Author Topic: HDD failure rates - Update 2019  (Read 864 times)

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Offline DC1MC

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HDD failure rates - Update 2019
« on: May 12, 2019, 07:39:44 am »
Very interesting read for those who still use "spinning rust:

https://www.backblaze.com/blog/backblaze-hard-drive-stats-q1-2019/

Also I've found out that there are 14TB drives commercially available  :wtf:

 Cheers,
 DC1MC
 
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Offline Halcyon

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Re: HDD failure rates - Update 2019
« Reply #1 on: May 12, 2019, 09:21:49 am »
Thanks for sharing.

I currently have 8x 2TB Hitachi Ultrastar drives in my NAS which have been in continuous operation for about 8+ years. I fully expect them to start dropping off over the next few years (It's a nervous time whenever I have to power down the server for maintenance).

At this stage, I'm waiting for SSDs to become more affordable as NAS disks.
 

Offline vtwin@cox.net

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Re: HDD failure rates - Update 2019
« Reply #2 on: May 12, 2019, 10:55:04 am »
I have about 1 petabyte of data storage at work I'm responsible for (numerous Dell MD arrays). These mostly work off 2TB SAS drives. My failures come in spurts -- I'll get 2 or 3 back to back, and then I'll go months without a failure. Some of these drives have been in continuous operation since we installed the arrays (10?) years ago, but most have been replaced at this point.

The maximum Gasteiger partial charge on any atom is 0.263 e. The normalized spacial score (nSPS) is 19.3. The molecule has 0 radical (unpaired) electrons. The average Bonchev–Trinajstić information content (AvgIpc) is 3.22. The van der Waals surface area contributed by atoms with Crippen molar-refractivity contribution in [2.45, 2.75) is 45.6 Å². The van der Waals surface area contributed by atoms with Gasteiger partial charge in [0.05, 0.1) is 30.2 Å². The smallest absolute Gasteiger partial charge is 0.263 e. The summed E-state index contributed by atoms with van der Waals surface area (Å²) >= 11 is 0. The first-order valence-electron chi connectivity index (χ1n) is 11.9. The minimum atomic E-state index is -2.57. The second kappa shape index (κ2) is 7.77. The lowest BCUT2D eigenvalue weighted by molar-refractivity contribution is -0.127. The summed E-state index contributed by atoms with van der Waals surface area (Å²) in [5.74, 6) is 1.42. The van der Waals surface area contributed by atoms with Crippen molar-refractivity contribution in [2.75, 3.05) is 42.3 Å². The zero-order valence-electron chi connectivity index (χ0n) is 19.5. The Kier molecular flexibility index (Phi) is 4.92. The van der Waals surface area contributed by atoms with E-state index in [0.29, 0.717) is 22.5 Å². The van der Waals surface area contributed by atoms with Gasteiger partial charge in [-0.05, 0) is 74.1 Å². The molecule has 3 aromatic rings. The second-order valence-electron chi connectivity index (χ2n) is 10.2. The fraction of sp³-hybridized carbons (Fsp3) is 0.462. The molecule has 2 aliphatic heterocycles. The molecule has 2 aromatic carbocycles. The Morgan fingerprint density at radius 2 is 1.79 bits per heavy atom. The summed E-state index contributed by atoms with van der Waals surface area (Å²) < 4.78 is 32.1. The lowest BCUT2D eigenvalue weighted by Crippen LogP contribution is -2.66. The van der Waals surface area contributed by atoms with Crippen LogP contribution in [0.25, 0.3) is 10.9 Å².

Drive technology is sure a heck of a lot better than the olden days of those big 5.25" full height 10MB seagate hard drives I started out with :)
A hollow voice says 'PLUGH'.
 

Offline Kjelt

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Re: HDD failure rates - Update 2019
« Reply #3 on: May 12, 2019, 11:31:11 am »
Interesting for proffesionals, less for consumers since they only cover a few brands and types and the usage is different. In the test they run 24/7 365 andthe MTTF hours count,  but with consumers the spin up start/stop count and behaviour might be more important for drive lifetime.
 

Online BradC

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Re: HDD failure rates - Update 2019
« Reply #4 on: May 12, 2019, 12:37:55 pm »
Also I've found out that there are 14TB drives commercially available  :wtf:

A project I'm working on has just taken delivery of about 100 of those. Density is great, cost... not so much.
 

Online Rerouter

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Re: HDD failure rates - Update 2019
« Reply #5 on: May 12, 2019, 12:54:22 pm »
have had 8x 2TB Samsung HD204UI drives which drop off my RAID card once every 4-5 months, but other than that only had 1 failure in ~4 years,

Also 8x WD mix of 2TB red and black, no issues for about the same time period,

Currently in the process of replacing the lot with 10TB WD reds, It is bloody hard finding enough suppliers in a country to source 16 drives that are not in the same batch or manufacture week. have 12 so far, and no infant mortality or even wear indications after giving the lot 100TB each of verified random fill erase patterns, but I have been getting the feeling from other discussions that manufacturers have taken to hiding the actual wear indications on SMART a little
« Last Edit: May 12, 2019, 12:59:25 pm by Rerouter »
 

Offline free_electron

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Re: HDD failure rates - Update 2019
« Reply #6 on: May 12, 2019, 12:59:12 pm »
My bets are on the Toshiba drives... They seem to be doing well.
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Offline amyk

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Re: HDD failure rates - Update 2019
« Reply #7 on: May 12, 2019, 06:18:54 pm »